The one absolute requirement to comply with a stay-at-home or safer-at-home order is a home. Yet access to that very critical living necessity is in jeopardy for millions of Americans who’ve been forced out of work by coronavirus and now face mounting bills and past due rents. This is of particular concern in cities like Baltimore, where a recent study revealed a “massive racial disparity” in rental evictions, suggesting they’re not just a quality of life concern, but a civil rights issue.
The Evictions Study — performed by the University of California, Berkeley, and the University of Washington — analyzed more than 9,000 city court cases from 2018 and 2019 to identify race, ethnic and gender disparities among expelled renters. Researchers found that those removed from their homes were far more likely to be black and female, and to live in Baltimore’s most segregated neighborhoods on the West side or in those looking to gentrify on the East side. The study concluded such evictions are “related to contemporary discrimination in housing access, displacement, and economic inequality linked to the legacies of segregation, policies, and practices directed against persons of color.”
While evictions are suspended throughout Maryland right now for those who’ve suffered “substantial loss of income due to COVID-19,” that won’t last forever. Neither will the $13 million in federal coronavirus relief funding that Baltimore Mayor Bernard C. “Jack” Young set aside for rental assistance. What happens when time and funds run out, but financial troubles persist?
In March, before layoffs proceeded en masse, Baltimore City’s overall unemployment rate was around 4.9% according to the U.S. Bureau of Labor Statistics. Then the pandemic caused the unemployment claims to spike 14-fold in two weeks, from 378 in the week ending March 7, to 5,392 in the week ending March 21. From March 1 through May 9, the most recent date for which city data is available, 56,699 Baltimore City residents filed unemployment claims; that’s 19.5% of the labor force. And the majority of those filing are likely African American; the unemployment rate for black people in the city, which is majority black, is typically double or more that of white people, as is the poverty rate.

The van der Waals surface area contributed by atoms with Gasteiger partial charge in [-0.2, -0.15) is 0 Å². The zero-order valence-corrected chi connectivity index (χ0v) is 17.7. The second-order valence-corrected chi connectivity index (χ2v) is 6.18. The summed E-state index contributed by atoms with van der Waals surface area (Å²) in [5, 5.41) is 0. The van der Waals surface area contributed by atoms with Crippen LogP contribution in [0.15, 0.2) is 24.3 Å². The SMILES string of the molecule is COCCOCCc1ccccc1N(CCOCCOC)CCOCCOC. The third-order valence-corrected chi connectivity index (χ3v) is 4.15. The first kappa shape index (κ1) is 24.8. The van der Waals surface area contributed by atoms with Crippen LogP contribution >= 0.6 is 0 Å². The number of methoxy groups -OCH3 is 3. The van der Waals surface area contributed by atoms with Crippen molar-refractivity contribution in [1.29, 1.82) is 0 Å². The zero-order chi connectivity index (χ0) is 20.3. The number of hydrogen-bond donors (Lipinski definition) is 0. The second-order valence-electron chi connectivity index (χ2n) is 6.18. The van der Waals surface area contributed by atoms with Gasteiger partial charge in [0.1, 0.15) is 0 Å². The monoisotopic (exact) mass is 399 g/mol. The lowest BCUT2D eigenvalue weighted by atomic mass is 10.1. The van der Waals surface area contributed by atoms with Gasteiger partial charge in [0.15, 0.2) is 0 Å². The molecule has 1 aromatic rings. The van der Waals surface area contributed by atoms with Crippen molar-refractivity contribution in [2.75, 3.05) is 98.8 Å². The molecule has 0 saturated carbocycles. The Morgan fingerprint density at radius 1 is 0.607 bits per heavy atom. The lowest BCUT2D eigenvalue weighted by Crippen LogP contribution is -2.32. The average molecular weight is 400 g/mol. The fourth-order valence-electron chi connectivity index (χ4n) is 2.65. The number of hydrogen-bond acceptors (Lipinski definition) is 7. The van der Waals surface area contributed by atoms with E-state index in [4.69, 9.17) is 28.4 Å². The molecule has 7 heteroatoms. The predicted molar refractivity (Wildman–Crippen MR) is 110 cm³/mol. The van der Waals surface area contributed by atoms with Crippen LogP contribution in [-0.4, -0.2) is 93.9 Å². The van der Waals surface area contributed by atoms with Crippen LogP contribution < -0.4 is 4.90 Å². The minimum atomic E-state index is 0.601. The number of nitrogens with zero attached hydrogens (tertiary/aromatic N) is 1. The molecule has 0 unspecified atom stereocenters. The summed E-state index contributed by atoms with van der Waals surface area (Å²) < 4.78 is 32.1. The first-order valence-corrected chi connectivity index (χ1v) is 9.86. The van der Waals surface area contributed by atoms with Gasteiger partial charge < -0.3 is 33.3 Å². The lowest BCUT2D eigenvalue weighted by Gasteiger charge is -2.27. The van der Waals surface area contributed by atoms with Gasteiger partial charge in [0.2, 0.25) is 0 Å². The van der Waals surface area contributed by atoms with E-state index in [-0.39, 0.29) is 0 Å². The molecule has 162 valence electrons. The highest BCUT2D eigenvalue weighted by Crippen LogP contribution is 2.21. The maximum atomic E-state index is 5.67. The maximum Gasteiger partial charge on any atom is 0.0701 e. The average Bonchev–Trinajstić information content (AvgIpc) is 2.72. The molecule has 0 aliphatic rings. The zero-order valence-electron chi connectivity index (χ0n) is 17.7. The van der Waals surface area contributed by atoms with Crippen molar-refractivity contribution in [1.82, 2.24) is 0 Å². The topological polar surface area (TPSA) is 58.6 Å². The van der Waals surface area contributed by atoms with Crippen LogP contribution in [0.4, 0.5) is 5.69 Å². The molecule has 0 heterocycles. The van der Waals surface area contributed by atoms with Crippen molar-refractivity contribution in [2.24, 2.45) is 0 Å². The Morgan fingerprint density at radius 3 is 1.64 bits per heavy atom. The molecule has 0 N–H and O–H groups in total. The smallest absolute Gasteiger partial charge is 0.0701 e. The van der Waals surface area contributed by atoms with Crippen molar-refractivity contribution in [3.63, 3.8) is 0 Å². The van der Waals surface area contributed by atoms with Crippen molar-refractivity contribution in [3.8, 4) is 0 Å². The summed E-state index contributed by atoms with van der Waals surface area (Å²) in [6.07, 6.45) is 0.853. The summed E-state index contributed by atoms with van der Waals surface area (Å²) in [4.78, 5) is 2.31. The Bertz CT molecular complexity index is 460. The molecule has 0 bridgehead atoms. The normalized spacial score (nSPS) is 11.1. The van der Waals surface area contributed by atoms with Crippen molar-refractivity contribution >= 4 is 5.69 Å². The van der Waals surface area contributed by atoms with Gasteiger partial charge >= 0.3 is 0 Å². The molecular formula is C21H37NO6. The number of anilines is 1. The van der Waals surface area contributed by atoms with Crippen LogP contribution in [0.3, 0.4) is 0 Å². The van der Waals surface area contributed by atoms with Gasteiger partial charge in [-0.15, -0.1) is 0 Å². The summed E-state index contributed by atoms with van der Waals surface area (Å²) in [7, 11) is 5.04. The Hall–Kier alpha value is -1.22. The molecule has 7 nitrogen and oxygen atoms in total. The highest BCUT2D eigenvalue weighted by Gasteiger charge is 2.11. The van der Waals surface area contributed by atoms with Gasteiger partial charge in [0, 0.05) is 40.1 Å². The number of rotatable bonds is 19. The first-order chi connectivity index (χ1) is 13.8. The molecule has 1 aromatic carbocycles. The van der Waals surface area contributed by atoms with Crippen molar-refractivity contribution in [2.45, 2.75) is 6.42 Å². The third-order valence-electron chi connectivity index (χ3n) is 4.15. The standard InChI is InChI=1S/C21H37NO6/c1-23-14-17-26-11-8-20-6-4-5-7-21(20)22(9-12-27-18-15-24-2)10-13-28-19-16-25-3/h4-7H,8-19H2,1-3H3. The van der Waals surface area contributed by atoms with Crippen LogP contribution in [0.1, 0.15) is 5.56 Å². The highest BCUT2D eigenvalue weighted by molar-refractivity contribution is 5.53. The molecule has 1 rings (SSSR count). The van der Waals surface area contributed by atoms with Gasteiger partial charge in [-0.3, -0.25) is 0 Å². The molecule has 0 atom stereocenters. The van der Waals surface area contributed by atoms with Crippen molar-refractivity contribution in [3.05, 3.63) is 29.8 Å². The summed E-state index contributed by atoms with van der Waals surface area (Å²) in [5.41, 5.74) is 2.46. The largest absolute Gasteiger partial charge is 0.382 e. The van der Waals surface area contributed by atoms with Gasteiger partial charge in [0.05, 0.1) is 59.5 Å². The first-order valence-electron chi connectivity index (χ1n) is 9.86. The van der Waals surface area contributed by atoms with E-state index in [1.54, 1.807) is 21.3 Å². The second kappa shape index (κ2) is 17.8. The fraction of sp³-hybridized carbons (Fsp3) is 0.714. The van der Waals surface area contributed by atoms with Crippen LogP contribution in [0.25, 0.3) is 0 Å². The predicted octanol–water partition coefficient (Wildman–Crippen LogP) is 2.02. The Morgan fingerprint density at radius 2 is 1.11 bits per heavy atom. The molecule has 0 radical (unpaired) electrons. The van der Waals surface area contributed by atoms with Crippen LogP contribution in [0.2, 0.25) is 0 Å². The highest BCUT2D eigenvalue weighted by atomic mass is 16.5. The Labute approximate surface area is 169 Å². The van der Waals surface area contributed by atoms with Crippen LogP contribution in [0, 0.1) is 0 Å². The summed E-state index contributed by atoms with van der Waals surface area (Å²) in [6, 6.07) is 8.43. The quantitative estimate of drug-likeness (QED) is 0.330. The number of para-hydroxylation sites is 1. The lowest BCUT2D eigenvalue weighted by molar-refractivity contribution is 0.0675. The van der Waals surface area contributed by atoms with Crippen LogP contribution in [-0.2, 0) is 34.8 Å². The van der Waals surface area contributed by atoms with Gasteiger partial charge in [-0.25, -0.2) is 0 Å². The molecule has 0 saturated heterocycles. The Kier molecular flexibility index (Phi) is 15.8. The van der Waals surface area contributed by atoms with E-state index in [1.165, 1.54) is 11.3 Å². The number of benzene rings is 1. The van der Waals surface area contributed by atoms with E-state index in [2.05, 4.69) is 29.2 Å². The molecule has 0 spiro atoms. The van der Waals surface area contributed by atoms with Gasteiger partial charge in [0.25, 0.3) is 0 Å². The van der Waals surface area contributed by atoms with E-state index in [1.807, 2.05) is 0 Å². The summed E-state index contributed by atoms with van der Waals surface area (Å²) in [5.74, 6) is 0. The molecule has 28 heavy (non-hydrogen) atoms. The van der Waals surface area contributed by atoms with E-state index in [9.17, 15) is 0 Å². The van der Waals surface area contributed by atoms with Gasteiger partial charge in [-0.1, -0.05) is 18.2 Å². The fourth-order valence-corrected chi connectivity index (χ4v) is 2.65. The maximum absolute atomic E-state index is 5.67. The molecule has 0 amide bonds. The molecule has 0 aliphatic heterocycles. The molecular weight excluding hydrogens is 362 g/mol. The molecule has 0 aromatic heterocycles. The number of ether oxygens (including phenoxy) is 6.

Given the sharp rise in unemployment claims, we’d expect to see a similar rise in eviction notices, which are already astronomical in Baltimore City, according to another study released this month. The Economic Impact of an Eviction Right to Counsel in Baltimore City, prepared by consulting firm Stout Risius Ross for the Public Justice Center and funded by the Abell Foundation, found that more eviction notices are filed each year in the city than we have rental units: 140,000 notices compared to 125,000 units.
You can’t hold a landlord accountable for their tenants’ unpaid rent, but given the disparities in who’s actually removed from a rental unit, it appears that the vulnerable are more likely to be targeted through legal action. Most eviction filings are made after just one month’s missed rent, and are often followed by late fees.
So what do we do about it? The two studies offer several policy recommendations we endorse, including requiring a landlord to send a pre-filing notice before taking steps to evict; preventing excessive rate hikes based on tenant income; and revising inclusionary housing laws to encourage more affordable units. Perhaps most important, however, is a proposal to provide lawyers to tenants who don’t have representation, which is to say nearly all of them. Roughly 96% of landlords in the rental court cases studied in Baltimore had representation, while only 1% of the renters did. The lawyer recommendation comes with a hefty price tag — $5.7 million for 7,000 tenants, according to the Stout study — but it will save more than six times that in assistance that the state and city provide to aid the evicted if a resolution other than removal is found. Given the stakes, it seems a no brainer.
When asked about the recommendation, a spokesman for Mayor Young said the administration is too focused on “addressing the acute need that we have now with COVID-19” to “hypothesize what’s going to happen a year from now, two years from now, three years from now.”
That’s shortsighted. The problems created by coronavirus today aren’t going to disappear tomorrow — especially if we’re not planning for them now. The consequences of losing a home are devastating even without a pandemic in place. Baltimore must do all it can to help struggling residents uphold their responsibilities as renters.
The Baltimore Sun editorial board — made up of Opinion Editor Tricia Bishop, Deputy Editor Andrea K. McDaniels and writer Peter Jensen — offers opinions and analysis on news and issues relevant to readers. It is separate from the newsroom.